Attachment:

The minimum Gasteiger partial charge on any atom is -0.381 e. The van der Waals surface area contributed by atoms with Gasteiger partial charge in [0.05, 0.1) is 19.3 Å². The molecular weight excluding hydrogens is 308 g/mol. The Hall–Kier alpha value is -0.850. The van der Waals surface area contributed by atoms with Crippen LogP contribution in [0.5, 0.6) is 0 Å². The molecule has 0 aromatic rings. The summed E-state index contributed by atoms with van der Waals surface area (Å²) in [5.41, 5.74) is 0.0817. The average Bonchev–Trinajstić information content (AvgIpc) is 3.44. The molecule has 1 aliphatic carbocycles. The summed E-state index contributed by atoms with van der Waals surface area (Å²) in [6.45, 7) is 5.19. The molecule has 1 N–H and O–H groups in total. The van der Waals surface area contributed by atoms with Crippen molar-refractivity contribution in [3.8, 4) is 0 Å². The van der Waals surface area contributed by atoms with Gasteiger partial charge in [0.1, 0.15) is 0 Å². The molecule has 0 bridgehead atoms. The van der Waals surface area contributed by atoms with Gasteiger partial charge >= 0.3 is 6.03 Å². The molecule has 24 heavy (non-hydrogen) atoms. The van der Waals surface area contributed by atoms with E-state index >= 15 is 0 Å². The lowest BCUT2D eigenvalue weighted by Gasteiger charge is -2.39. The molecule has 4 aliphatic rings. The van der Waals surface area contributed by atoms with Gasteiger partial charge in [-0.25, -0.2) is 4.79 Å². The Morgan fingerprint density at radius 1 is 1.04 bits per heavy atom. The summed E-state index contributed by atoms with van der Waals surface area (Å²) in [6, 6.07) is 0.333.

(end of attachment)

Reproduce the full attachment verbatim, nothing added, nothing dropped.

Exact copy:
The minimum Gasteiger partial charge on any atom is -0.381 e. The van der Waals surface area contributed by atoms with Gasteiger partial charge in [0.05, 0.1) is 19.3 Å². The molecular weight excluding hydrogens is 308 g/mol. The Hall–Kier alpha value is -0.850. The van der Waals surface area contributed by atoms with Crippen LogP contribution in [0.5, 0.6) is 0 Å². The molecule has 0 aromatic rings. The summed E-state index contributed by atoms with van der Waals surface area (Å²) in [5.41, 5.74) is 0.0817. The average Bonchev–Trinajstić information content (AvgIpc) is 3.44. The molecule has 1 aliphatic carbocycles. The summed E-state index contributed by atoms with van der Waals surface area (Å²) in [6.45, 7) is 5.19. The molecule has 1 N–H and O–H groups in total. The van der Waals surface area contributed by atoms with Crippen molar-refractivity contribution in [3.8, 4) is 0 Å². The van der Waals surface area contributed by atoms with Gasteiger partial charge in [0.1, 0.15) is 0 Å². The molecule has 0 bridgehead atoms. The van der Waals surface area contributed by atoms with Gasteiger partial charge >= 0.3 is 6.03 Å². The molecule has 24 heavy (non-hydrogen) atoms. The van der Waals surface area contributed by atoms with E-state index >= 15 is 0 Å². The lowest BCUT2D eigenvalue weighted by Gasteiger charge is -2.39. The molecule has 4 aliphatic rings. The van der Waals surface area contributed by atoms with Gasteiger partial charge in [-0.25, -0.2) is 4.79 Å². The Morgan fingerprint density at radius 1 is 1.04 bits per heavy atom. The summed E-state index contributed by atoms with van der Waals surface area (Å²) in [6, 6.07) is 0.333.